The sudden emergence of COVID‐19, in all of its stark reality and un‐dismissable‐ness, activated still strong memories from a year ago. The similarities are so very like my cancer journey, when I was forced to face mortality, appreciate my health, and was helped to step into a tomorrow that would never again be like yesterday.
I Can’t Understand
Cancer is a big word for only having two syllables. My diagnosis of lung cancer was delivered by those who knew, giving me the technical details, the causes, and the consequences, but not the why.
It was uncovered by a fluke visit to the ER with what turned out to be the flu. An x‐ray to rule out pneumonia had shown a glimpse of “Lucky” as my Stage 1 nodule came to be named. Cancer in me—a vegetarian non‐smoker, a church‐worker whose main vices include chocolate and caffeine—where’s the rhyme or reason in that? I’m happy to accept consequences, but for breathing?
My family and friends quickly rallied into “Team Julie.” Surgery was scheduled—no waiting around. Medical appointments filled my days so fully that I barely had time to realize what was happening. I made space for time away from work. I wrapped up loose ends. I finalized a new will. I peered into the deep abyss of mortality and recognized myself as points of Light and Love—wrapped in pure Peace. So simple, yet so profound.
And then it was over—the tests, the surgery, and the hospitalization. “Your lung has healed perfectly,” said the surgeon, admiring his work. My friend Linda told me that it was a prayer come true, and I corrected her: “You mean a dream come true.” “No Julie, prayer, definitely a prayer,” she said. My recovery was a time of complete letting go and allowing others to care for me. My family was there at every turn. Friends arrived with food. Flowers and more flowers, filling my home with fragrance, color and hope for spring. My goal was to be able to go to church for Easter, just two weeks post‐surgery, and I was blessed to make it (even though I slept the whole afternoon). Others “walked” me back to health with “you can do it” and “just a little bit more.”
I dipped my toes into the River of Receiving, which felt fabulous. I had been lucky enough to be invited to the dance with mortality, but now I was ready to get off the stage. I was healed, but life was never going to feel normal again.
I Don’t Understand
Cancer slapped my heart the hardest as I worked to excavate the unsaid and unexplainable. Cancer had provided the landscape for my journey, but not the destination. My entire life in the largely logical financial and accounting world was one of finding solutions to whatever was presented. The infrastructure of Julie was dissolving as I tried to come up with answers for why this had happened to me. How did I get so lucky as to find an asymptomatic cancer still at Stage 1? I remembered Paul’s words, “Who can know the mind of God?” But that wasn’t enough. I felt like the flip side of the Book of Job. Like Job, I wanted to ask God to explain it to me, to know where the logic takes us. I needed to get something off my chest—more than just the lung cancer. I was convinced that I should be able to understand why this had happened. Some suggested that I become an advocate for clean air and environmental change. My attorney suggested that I seek class‐action lawsuit representation. I was getting nowhere—the former Julie was not the post‐cancer Julie. Where were the answers? What are the questions? I was drifting—Julie living, but not grounded. Julie in limbo.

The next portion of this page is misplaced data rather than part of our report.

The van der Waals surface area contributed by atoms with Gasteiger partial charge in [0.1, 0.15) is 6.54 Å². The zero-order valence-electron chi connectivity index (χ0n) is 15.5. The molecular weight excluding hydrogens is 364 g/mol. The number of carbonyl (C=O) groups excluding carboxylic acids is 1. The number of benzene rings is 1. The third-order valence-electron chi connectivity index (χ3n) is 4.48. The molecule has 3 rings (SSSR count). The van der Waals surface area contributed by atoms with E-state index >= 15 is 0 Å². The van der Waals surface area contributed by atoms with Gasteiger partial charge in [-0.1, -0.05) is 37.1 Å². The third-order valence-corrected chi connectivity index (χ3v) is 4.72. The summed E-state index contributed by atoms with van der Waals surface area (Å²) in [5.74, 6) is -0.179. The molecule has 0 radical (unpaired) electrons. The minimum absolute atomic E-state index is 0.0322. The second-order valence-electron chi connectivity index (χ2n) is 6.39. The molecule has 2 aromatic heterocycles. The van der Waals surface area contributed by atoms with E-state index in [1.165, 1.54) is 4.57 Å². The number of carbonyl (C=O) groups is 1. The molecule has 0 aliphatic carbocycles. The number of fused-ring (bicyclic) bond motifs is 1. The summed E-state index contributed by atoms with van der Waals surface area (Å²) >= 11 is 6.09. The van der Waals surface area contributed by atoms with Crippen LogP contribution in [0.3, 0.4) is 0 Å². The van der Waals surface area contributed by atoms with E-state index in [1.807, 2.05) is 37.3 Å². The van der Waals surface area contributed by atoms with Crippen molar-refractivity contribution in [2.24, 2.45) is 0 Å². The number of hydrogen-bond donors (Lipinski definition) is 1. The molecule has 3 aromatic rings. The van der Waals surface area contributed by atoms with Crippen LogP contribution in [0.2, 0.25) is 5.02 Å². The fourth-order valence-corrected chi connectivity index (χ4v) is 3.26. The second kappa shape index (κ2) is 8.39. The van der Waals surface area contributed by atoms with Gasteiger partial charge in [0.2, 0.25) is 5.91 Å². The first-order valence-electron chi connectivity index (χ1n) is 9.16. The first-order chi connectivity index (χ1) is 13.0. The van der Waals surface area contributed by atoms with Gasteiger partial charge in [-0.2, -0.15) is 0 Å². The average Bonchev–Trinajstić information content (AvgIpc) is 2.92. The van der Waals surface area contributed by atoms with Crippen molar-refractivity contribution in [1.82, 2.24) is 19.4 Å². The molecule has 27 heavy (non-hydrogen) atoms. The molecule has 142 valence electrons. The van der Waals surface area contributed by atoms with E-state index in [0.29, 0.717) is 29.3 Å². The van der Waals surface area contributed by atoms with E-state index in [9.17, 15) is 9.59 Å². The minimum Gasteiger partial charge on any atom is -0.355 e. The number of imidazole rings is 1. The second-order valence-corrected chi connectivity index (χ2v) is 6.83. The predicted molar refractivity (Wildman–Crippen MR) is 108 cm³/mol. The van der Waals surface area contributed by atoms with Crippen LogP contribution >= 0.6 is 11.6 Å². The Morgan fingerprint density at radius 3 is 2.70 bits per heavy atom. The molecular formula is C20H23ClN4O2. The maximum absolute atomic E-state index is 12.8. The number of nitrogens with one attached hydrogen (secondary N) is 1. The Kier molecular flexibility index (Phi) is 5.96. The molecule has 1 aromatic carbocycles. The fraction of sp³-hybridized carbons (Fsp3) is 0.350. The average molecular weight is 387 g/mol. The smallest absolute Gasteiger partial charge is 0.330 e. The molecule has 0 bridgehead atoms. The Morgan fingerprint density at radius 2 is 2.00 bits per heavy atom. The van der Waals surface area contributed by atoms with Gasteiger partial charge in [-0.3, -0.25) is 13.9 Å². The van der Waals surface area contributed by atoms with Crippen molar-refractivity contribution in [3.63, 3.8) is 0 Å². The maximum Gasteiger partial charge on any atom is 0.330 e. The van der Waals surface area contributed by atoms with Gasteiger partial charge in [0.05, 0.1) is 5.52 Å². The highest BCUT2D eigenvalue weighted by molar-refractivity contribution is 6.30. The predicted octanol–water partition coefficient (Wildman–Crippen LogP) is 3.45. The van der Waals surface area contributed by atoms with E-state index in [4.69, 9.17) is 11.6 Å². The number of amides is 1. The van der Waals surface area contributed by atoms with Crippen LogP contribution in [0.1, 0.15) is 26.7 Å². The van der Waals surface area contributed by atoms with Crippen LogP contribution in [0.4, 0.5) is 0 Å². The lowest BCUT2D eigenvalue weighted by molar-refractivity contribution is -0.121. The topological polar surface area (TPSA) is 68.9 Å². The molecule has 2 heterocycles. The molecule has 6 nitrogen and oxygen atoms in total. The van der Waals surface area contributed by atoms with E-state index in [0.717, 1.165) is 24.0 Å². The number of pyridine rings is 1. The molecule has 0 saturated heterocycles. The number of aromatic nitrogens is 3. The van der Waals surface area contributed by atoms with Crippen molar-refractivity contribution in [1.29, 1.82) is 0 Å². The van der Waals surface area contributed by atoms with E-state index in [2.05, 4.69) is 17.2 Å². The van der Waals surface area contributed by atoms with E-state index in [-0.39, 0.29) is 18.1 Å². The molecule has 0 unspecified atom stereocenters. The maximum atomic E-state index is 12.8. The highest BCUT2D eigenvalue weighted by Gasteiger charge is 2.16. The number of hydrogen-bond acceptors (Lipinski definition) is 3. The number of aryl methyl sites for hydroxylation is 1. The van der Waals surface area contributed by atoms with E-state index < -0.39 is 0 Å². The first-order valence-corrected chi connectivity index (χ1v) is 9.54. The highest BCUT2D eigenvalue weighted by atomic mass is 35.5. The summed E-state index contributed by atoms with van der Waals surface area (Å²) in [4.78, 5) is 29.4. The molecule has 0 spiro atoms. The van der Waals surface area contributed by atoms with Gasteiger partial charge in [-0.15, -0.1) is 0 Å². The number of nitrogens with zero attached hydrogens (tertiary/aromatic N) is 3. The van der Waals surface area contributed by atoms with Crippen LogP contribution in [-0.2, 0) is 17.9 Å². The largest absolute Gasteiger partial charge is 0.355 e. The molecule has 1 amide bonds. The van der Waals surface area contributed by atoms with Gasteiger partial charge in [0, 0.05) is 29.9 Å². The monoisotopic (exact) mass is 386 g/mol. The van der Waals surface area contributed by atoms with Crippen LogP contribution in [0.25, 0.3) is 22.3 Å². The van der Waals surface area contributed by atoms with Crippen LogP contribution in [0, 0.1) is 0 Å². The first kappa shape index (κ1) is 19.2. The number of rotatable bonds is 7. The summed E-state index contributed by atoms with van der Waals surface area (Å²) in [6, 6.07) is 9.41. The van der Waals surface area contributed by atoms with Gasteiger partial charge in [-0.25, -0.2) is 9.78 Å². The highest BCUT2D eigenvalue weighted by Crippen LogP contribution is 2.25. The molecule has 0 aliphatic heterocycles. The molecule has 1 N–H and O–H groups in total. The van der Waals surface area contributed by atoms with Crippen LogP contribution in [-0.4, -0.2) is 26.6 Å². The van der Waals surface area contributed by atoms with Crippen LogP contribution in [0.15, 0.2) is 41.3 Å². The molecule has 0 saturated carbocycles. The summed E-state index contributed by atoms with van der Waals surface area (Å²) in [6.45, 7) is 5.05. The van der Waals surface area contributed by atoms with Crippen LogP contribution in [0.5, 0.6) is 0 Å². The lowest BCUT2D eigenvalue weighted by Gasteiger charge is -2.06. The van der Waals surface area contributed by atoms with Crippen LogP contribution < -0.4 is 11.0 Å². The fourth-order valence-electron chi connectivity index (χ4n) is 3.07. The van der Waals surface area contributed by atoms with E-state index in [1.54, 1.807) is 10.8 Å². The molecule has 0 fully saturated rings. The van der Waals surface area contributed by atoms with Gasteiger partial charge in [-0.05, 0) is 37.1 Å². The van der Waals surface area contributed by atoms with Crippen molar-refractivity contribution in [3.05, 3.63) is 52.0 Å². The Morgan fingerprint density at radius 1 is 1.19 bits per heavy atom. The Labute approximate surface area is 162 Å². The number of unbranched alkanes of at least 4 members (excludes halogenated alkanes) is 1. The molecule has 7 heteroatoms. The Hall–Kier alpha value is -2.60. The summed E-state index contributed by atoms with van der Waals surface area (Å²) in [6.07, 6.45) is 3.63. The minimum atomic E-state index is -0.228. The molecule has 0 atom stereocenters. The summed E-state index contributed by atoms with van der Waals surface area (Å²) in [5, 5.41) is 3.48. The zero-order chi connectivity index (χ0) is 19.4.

I Will Never Understand
I visit the cancer center these days with my regularly scheduled lung scans and meet with my oncologist, who informs me that she will remain the point person for my health moving forward, perhaps for the rest of my life.
What I cling to now are phrases that appeared over the months and stick with me as I ponder: Be mindful, but not afraid. Don’t thrum the strings of anxiety. Be fierce, but with gentleness. Use all of your courage today, you’ll get more tomorrow.
I’ve been working to find my voice—connections to it wax and wane as I travel the maze of a new chapter in life. My voice is strong; my voice is choked.
Perhaps there’s a sound that will come shrieking out, anger and sadness fused as one. Perhaps there’s a song, a sweet lyric piece that floats above the confusion and delivers the harmony of peace and truth.
Perhaps there’s an out‐pouring of love and gratitude—valentines formed by the tongue. Whatever comes, I am resolved to the knowledge that good or bad cancer outcome, my lesson learned is the same.
Grace is the opposite of karma, which is all about getting what you deserve.
Grace is getting what you don’t deserve. It turns out that Grace is a bigger word than cancer (and at only one syllable). And in response, only one prayer is necessary. “Thank you, God.”
Julie Champ serves as the Director of Finance & Administration at Westminster Presbyterian Church and is keenly passionate about all things money, coining the term “Count your Blessings” to describe her journey from corporate sector to the world of church. She is a lifelong United Church of Christ member and deeply involved with Mayflower Community and the MN Conference of the UCC. She has thirty years as an organist/pianist and has been pursuing creative writing over the last 5 years. She enjoys most her adult children and two grandchildren and continues to be transformed by her yoga practice every day. She may be reached at: email@example.com.